June 23, 2009
Relay boosts dye solar cells
Add a second dye to a dye-sensitized
solar cell, and you can boost the power output from these low-cost
Dye-sensitized solar cells use dye molecules to absorb energy
from sunlight and pass it on to an inexpensive semiconductor material
that converts it to an electric current. The second dye -- an energy
relay dye -- absorbs higher energy photons than the solar cell normally
absorbs and passes the energy on to the primary dye.
The primary dye coats nanoparticles of the semiconductor material.
Energy relay dye molecules float in an electrolyte surrounding the
nanoparticles. The energy relay dye transfers energy absorbed from
sunlight to nearby primary dye, which also directly absorbs lower-energy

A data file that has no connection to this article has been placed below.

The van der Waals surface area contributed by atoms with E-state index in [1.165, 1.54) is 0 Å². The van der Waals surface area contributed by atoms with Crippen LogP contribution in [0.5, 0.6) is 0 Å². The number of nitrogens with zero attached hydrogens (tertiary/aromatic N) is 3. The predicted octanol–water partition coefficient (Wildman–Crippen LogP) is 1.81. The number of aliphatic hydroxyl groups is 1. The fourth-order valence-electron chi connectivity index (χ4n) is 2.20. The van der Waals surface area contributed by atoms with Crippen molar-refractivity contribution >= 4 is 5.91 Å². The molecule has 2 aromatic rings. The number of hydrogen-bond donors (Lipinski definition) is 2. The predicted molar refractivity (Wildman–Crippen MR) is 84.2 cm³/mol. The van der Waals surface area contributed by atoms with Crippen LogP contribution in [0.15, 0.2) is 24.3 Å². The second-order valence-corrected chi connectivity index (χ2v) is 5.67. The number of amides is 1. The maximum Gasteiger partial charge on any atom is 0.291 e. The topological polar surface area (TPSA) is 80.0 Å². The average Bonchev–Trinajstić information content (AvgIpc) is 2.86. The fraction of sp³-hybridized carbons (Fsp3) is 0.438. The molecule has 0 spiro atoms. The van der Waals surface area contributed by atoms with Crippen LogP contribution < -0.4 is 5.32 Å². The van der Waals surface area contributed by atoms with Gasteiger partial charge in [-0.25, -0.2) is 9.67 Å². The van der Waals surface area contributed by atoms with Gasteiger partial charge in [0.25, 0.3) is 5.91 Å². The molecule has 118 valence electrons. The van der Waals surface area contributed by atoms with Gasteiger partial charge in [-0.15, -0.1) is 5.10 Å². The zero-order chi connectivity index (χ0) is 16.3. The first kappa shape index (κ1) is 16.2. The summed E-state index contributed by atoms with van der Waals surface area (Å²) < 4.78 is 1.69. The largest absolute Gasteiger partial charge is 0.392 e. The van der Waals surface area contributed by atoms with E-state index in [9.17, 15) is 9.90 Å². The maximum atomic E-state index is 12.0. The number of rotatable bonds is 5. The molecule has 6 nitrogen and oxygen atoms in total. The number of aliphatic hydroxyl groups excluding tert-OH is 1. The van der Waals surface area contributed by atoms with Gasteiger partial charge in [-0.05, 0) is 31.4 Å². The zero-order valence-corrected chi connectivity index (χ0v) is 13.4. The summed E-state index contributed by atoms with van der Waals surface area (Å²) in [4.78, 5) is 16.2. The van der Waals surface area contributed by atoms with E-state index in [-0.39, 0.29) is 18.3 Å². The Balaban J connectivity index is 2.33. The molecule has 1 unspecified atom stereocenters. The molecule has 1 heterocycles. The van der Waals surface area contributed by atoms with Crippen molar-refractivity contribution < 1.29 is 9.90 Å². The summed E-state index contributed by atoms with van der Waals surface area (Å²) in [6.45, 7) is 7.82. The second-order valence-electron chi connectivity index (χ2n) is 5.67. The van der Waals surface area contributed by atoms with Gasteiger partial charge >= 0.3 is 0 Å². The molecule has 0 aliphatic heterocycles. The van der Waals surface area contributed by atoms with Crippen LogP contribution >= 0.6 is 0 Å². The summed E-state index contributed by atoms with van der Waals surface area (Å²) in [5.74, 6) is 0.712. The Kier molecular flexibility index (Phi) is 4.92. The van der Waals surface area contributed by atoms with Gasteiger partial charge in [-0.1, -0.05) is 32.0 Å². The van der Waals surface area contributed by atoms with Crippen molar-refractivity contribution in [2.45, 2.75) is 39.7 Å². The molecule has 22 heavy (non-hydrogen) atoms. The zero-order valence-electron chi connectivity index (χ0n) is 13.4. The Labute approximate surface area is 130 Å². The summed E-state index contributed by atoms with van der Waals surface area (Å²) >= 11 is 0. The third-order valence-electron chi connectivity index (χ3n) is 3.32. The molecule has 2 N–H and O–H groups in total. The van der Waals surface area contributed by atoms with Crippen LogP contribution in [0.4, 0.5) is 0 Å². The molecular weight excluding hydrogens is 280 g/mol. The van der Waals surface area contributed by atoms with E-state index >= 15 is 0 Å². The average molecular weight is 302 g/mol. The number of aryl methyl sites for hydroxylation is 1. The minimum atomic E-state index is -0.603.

A prototype energy relay dye solar cell converted 26 percent
more light to electricity than the same cell without the energy relay
The prototype has a power conversion efficiency of only 3.21
percent. The technique has the potential to push dye-sensitized solar
cells to about 15 percent, however.
The best dye-sensitized solar cells are about 12 percent efficient.
Commercially available silicon solar cells, which are more expensive,
are typically about 20 percent efficient.
light harvesting in dye-sensitized solar cells with energy relay dyes
Nature Photonics, published online June 21, 2009
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